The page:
Write # as a ratio of two integers..

Problem: Write the number 3.1415999999999... as a ratio of two integers.

In my book, they have a similar example, but using 2.3171717... And this is how they solved that problem.

2.3171717... = 2.3 + (17/10^3) + (17/10^5) + (17/10^7) + ...

After the first term we have a geometric series with a = (17/10^3) and r = (1/10^2). Therefore:

2.3171717... = 2.3 + [(17/10^3) / (1 - (1/10^2))] = 2.3 + [(17/1000)/(99/100)] = (23/10) + (17/990) = 1147/495 == 2.3171717...

Thinking I could follow the similar steps with a different number, I thought it would work, but it really isn't.

This is what I did:

3.1415999999999... = 3.1415 + (99/10^6) + (99/10^8) + (99/10^10)

a = (99/10^6) and r = (1/10^2)

3.1415 + [(99/10^6) / (1 - (1/10^2))] = 3.1415 + [(99/1000000)/(99/100) = (31415/10000) + (1/10000) = (31416/10000) = 3.1416 which isn't 3.1415999999999...

What am I doing wrong?

Thanks
 PhysOrg.com science news on PhysOrg.com >> Galaxies fed by funnels of fuel>> The better to see you with: Scientists build record-setting metamaterial flat lens>> Google eyes emerging markets networks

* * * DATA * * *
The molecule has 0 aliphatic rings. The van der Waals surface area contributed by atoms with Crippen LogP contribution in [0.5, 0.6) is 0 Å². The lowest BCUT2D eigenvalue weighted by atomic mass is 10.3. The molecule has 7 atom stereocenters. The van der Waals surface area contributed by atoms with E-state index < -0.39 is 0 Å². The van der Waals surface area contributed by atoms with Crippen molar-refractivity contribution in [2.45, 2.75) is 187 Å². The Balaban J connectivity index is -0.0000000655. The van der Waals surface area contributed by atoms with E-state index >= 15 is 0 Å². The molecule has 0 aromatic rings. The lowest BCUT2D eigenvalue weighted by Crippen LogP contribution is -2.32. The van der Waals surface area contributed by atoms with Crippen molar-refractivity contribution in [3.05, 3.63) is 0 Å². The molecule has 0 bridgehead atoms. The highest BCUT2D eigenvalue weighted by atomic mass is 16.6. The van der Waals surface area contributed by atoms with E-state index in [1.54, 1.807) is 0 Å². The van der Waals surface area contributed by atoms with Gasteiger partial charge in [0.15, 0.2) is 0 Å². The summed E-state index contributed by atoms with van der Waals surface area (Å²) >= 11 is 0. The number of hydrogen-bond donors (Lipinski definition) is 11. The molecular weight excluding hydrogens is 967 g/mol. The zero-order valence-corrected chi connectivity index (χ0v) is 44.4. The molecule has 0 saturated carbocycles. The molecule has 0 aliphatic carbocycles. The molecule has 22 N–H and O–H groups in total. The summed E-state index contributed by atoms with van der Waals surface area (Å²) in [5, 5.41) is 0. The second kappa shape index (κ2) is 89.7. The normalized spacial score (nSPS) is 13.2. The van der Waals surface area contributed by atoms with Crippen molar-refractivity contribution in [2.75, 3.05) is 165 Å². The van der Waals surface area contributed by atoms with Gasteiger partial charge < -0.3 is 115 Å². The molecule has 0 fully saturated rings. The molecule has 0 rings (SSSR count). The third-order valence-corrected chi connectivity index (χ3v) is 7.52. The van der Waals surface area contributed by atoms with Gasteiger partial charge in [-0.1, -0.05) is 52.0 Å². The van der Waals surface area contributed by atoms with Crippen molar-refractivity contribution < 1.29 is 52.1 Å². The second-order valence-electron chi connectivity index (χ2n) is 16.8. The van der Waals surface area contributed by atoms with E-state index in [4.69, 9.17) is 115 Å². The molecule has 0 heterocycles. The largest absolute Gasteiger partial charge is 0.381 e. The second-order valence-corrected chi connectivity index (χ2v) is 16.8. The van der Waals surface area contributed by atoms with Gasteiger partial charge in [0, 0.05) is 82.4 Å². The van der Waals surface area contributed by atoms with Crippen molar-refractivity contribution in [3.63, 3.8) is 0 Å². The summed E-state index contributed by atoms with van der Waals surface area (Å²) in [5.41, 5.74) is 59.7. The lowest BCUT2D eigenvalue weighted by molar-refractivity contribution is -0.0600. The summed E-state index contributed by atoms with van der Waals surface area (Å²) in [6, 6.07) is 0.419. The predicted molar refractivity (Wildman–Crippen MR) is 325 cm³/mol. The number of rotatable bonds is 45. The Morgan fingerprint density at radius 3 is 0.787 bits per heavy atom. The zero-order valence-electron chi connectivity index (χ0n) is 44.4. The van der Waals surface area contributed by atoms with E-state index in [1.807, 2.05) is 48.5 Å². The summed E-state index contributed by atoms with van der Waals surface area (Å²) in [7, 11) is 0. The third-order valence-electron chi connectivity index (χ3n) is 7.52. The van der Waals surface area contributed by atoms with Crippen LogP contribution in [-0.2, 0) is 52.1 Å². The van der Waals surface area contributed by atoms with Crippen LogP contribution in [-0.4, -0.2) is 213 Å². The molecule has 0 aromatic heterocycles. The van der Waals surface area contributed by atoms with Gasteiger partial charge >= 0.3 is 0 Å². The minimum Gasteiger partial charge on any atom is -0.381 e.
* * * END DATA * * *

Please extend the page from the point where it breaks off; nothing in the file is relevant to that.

Recognitions:
Gold Member
Staff Emeritus
 3.1416 which isn't 3.1415999999999...
Actually, it is.

P.S. any particular reason you were grouping the nines in pairs?
 technically, it is, but is that correct though? and no, there was no reason i paired them up.

Write # as a ratio of two integers..

 Quote by noboost4you technically, it is, but is that correct though? and no, there was no reason i paired them up.
3.1416=3.141599999999... is very true. So any fractional representation of one is a representation of the other. In fact, that's how I would have solved this problem; I wouldn't have bothered with an infinite geometric series in this case.

Recognitions:
Gold Member